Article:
Itaú BBA - MEXICO - Fiscal accounts improved further in January

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MEXICO - Fiscal accounts improved further in January

March 3, 2017

Oil revenues increased significantly, supported by higher prices and peso depreciation

Nominal fiscal deficit indicators narrowed in January on the back of a significant increase of oil revenues. The rolling 12-month public sector borrowing requirements (the broadest measure of the fiscal deficit) narrowed to MXN 544.5 billion in January 2017 from MXN 556.6 billion in December 2016 (2.9% of GDP), with the public deficit moving to MXN 485.1 billion (from MXN 503.7 billion, 2.6% of GDP) and the primary balance posting a MXN 12.8 billion surplus (from a 24 billion deficit, -0.1% of GDP) during the same period. It is worth clarifying that in order the calculate the PSBR, the Mexican government makes some adjustments to the public deficit; specifically, the accounting of extraordinary profit/losses from financial operations of the public sector, the net profit of development banks, the net profit of the insurance security deposit (IPAB), and infrastructure investment with deferred financing (PIDIREGAS).  

Revenues grew at a faster pace than expenditures. Oil revenues expanded at a strong 30.3% year-over-year in January, as the increase of oil export prices (49.1% year-over-year) and exchange rate depreciation (which increases the local currency value of oil revenues) more than offset the fall of oil output (10.5% year-over-year). Non-oil revenues, in contrast, grew at a modest 2% year-over-year. Tax revenues barely grew, supported by income tax collections (7%) but dented by a fall in the VAT (-7.1% year-over-year) and the excise tax (IEPS, -10% year-over-year, which is mostly levied on gasoline). On the spending side, net expenditures (that is net from double counting) grew 1.6% year-over-year, while primary spending fell by 3% year-over-year. Tellingly, interest expenditures soared 54.1% year-over-year, as peso depreciation and higher domestic rates added to the interest burden.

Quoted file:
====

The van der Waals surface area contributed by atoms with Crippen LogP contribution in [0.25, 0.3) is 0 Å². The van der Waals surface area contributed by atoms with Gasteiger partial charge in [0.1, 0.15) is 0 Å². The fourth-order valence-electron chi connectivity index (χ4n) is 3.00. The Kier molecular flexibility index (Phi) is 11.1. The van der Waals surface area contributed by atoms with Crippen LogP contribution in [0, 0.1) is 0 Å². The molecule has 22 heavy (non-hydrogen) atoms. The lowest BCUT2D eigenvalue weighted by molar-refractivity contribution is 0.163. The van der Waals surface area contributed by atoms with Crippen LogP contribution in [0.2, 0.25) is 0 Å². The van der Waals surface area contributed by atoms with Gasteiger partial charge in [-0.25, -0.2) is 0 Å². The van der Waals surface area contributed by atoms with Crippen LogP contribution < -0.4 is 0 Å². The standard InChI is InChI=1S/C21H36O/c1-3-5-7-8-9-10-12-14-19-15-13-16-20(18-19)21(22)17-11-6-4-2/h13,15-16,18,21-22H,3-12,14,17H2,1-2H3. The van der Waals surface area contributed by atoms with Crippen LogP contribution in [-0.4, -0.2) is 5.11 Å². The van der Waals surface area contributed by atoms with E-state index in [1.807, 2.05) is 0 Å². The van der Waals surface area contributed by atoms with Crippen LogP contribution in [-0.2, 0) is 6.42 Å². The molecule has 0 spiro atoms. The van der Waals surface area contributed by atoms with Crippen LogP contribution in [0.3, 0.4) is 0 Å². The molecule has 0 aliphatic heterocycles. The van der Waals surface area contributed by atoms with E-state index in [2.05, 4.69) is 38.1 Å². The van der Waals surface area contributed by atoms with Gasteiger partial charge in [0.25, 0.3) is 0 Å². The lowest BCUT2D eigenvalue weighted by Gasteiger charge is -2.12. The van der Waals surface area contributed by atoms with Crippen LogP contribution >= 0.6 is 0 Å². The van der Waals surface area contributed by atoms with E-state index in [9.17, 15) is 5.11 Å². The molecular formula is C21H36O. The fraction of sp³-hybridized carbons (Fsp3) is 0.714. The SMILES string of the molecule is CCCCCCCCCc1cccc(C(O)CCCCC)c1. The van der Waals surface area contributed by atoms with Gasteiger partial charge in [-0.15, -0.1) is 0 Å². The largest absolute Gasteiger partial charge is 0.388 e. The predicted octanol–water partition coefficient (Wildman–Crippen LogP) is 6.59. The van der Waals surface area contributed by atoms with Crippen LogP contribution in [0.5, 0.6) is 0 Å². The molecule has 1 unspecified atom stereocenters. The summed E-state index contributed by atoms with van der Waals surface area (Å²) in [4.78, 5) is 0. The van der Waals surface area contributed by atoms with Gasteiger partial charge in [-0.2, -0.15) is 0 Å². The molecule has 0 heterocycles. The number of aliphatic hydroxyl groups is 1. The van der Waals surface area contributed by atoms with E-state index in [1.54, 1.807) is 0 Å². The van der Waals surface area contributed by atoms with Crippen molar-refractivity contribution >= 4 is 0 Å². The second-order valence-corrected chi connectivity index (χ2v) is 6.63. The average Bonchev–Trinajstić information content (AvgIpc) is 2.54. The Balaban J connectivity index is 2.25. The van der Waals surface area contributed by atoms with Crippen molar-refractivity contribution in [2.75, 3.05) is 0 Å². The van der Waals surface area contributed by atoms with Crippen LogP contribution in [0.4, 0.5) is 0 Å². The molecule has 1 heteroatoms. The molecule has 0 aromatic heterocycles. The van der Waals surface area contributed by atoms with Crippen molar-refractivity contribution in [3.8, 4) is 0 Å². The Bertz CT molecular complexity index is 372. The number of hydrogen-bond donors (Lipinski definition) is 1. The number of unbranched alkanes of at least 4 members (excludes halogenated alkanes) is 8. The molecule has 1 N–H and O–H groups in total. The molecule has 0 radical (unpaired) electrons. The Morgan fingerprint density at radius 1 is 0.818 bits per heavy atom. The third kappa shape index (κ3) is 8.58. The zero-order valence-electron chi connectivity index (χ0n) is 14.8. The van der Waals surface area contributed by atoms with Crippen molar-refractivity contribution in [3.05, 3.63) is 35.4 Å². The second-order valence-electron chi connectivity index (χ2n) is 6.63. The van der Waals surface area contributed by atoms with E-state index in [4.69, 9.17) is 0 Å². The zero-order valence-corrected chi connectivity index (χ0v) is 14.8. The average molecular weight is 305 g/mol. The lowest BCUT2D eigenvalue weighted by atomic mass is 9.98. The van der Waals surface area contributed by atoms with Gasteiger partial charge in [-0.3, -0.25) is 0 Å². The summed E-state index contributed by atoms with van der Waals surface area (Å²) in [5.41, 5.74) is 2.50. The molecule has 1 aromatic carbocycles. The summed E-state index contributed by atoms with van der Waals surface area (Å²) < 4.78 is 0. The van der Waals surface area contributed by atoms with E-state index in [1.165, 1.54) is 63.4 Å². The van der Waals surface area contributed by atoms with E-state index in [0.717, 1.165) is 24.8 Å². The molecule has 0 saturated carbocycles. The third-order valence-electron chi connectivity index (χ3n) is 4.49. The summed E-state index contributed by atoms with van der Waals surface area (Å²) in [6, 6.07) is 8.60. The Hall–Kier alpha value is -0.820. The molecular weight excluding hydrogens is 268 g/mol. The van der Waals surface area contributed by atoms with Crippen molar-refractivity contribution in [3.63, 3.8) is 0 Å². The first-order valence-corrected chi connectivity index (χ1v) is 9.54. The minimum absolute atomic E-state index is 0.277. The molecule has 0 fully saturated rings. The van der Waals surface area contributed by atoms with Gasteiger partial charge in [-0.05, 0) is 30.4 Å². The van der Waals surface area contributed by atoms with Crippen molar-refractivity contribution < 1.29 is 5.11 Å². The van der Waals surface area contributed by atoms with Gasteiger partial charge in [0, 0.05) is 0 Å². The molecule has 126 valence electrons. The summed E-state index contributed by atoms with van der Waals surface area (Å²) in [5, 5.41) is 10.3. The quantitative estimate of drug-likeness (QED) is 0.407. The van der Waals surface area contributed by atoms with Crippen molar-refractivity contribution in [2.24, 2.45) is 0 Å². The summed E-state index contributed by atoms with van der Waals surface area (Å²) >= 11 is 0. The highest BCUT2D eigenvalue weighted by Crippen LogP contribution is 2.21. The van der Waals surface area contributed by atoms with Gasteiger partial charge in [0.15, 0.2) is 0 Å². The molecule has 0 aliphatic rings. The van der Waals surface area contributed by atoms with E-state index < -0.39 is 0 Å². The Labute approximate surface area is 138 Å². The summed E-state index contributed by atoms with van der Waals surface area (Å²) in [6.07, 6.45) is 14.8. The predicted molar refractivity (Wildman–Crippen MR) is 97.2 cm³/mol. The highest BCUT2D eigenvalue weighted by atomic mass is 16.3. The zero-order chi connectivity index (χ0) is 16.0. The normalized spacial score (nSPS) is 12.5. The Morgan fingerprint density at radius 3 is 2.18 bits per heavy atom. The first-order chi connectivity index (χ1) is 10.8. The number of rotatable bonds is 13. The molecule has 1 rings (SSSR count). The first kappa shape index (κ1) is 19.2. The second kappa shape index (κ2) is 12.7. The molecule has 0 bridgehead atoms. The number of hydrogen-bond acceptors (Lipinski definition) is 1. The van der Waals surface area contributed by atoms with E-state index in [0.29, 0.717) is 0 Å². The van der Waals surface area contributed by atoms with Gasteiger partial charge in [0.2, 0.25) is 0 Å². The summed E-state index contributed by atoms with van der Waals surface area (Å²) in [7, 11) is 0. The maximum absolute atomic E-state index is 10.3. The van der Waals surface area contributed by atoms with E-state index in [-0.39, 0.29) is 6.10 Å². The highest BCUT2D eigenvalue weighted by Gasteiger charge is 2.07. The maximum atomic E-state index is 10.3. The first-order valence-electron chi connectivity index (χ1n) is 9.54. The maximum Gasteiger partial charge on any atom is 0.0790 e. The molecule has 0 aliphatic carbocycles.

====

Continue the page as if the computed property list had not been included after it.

However, public debt remains high. The gross and net debts of the public sector increased to MXN 10,131 (from MXN 9,934 billion, 51.2% of GDP ) and MXN 9,817 billion (from MXN 9,693 billion, 50% of GDP) between January and December, respectively. According to the fiscal consolidation plan, the government is looking to stabilize the public-debt-to-GDP ratio this year, after nine consecutive years of increases.

In our view, it is likely that the Mexican government will meet its fiscal targets for 2017, potentially preventing a rating downgrade. The government is targeting a primary surplus of 0.4% of GDP and public-sector borrowing requirements of 2.9% of GDP for 2017. We believe that higher oil revenues (in spite of lower oil output) and a large dividend from the central Bank (possibly around 1.5% of GDP, resulting from exchange rate gains on international reserves) will be crucial. However, the recent decision of the government to smooth gasoline price variations through the adjustment of the excise tax (until the transition to full liberalization is completed in December 2017) introduces a new element of risk. Specifically, this means that any depreciation of the exchange rate will have a smaller positive effect on fiscal flows (considering that even though the local currency value of oil revenues would increase, the government would drain revenues from a lower IEPS that would need to decrease to stabilize gasoline prices). 


Alexander Müller 



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